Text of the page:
22 July 2008

Comanche Boy in Action Tonight

the bureau of brady braves sends good thoughts to Comanche Boy (12-0-1) and his opponent tonight. headlining at Remington Park this evening, George "Comanche Boy" Tahdooahnippah making Numunuu proud ... and good to see this morning's following coverage by Robert Przybylo in NewsOK.com:

"By day, Lawton's George Tahdooahnippah tries to protect the environment. Working as an environmentalist for his Comanche tribe, he said he's a certified tree-hugger. By night, it's his opponents who need protection. The 29-year-old super middleweight enters tonight with a 12-0-1 record with 11 wins coming by knockout. Tahdooahnippah, the "Comanche Boy,” highlights tonight's main event at Remington Park presented by CatBOX Entertainment.

He's taken the road less traveled to reach this point, but he wouldn't change a thing. A standout wrestler at Lawton Eisenhower, Tahdooahnippah attended the University of Delaware. In his second year there, he started to feel homesick. And that's when he found his calling. Tahdooahnippah, with a background in kickboxing, took a stab at a Toughman Contest. He reached the finals, and suddenly, the wrestler was turned into a boxer. "I've always had the speed and the movement, so it wasn't that tough a transition,” Tahdooahnippah said. "My grandfather used to participate in Golden Gloves tournaments, so fighting runs in the family.”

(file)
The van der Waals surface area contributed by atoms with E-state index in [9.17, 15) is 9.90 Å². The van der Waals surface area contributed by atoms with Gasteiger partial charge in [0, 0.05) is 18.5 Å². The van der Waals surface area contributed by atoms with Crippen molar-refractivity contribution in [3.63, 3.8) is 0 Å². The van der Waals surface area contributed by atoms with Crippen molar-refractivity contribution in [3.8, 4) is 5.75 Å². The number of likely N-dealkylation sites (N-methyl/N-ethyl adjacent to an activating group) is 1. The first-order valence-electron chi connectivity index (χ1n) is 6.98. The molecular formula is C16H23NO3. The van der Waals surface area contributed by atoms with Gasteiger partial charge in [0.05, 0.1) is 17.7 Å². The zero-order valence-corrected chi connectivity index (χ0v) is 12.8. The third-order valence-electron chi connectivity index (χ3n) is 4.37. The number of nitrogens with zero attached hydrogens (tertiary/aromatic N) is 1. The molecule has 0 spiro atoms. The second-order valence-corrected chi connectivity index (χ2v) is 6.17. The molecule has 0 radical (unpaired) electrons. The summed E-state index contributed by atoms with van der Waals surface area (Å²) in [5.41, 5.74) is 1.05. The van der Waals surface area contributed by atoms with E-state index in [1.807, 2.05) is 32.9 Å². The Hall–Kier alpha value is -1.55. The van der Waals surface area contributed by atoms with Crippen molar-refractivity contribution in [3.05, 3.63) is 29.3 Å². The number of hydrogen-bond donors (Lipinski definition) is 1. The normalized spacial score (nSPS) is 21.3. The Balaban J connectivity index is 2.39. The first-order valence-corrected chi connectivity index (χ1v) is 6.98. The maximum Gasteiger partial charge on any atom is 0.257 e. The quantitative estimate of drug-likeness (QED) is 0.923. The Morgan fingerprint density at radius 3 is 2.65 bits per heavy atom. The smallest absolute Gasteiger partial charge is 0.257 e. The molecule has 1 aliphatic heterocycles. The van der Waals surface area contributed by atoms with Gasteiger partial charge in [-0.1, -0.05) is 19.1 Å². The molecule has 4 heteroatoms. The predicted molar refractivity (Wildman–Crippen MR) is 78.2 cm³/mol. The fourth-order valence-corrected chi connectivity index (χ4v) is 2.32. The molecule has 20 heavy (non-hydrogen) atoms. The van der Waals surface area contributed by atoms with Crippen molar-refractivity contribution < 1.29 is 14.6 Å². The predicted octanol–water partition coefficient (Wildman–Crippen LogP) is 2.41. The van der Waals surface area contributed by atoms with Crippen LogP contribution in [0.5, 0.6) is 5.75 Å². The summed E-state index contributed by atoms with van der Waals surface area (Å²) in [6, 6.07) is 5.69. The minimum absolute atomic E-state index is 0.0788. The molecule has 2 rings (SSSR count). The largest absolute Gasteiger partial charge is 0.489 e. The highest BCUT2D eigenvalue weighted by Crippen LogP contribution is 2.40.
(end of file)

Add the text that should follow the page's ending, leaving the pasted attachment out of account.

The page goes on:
And with huge support from the Comanche tribe, Tahdooahnippah brings to each fight a distinct fan advantage. It starts with the entrance. A drum beats, native dancers walk out, and Tahdooahnippah enters the ring to rap from more native people. "I like to utilize everyone,” he said. "It's important to get the crowd on your side and bring that energy.”

Tahdooahnippah does his part, too. After each KO, he does his own victory dance. But with two boys, Nacona, 4, and George Jr., 1, and a fiancé, Mia, Tahdooahnippah knows it's time to step up the competition. When training for a fight, Tahdooahnippah wakes up at 6 a.m. to go on a morning run. From there, he goes to his environmentalist job. After work, it's to the gym for more training. So far, it's been working. Tahdooahnippah fought at Remington in April, winning via first-round knockout and is 3-0-1 this year.

With little amateur experience, each fight presents something new for Tahdooahnippah. "I'm still learning the game and all the little nuances that come with it,” he said. "But I'm very dedicated and really want to represent my people well.” Tahdooahnippah trains in a tiny gym in Elgin. He said he hopes his success spurs others into joining the sport and into giving back to the community.

Success in Lawton is nothing new. Grady Brewer won The Contender Tournament two years ago and grew up with Tahdooahnippah. "It's great to have someone like Grady for kids to look up to,” Tahdooahnippah said. "We want to show the kids that they can become something.”All of Tahdooahnippah's knockouts have occurred within the first three rounds. He's only fought 23 rounds in 13 fights. "I'm a crowd-pleaser,” he said. "I'm looking to get him out of there as soon as possible. That's what the people come to see.'"

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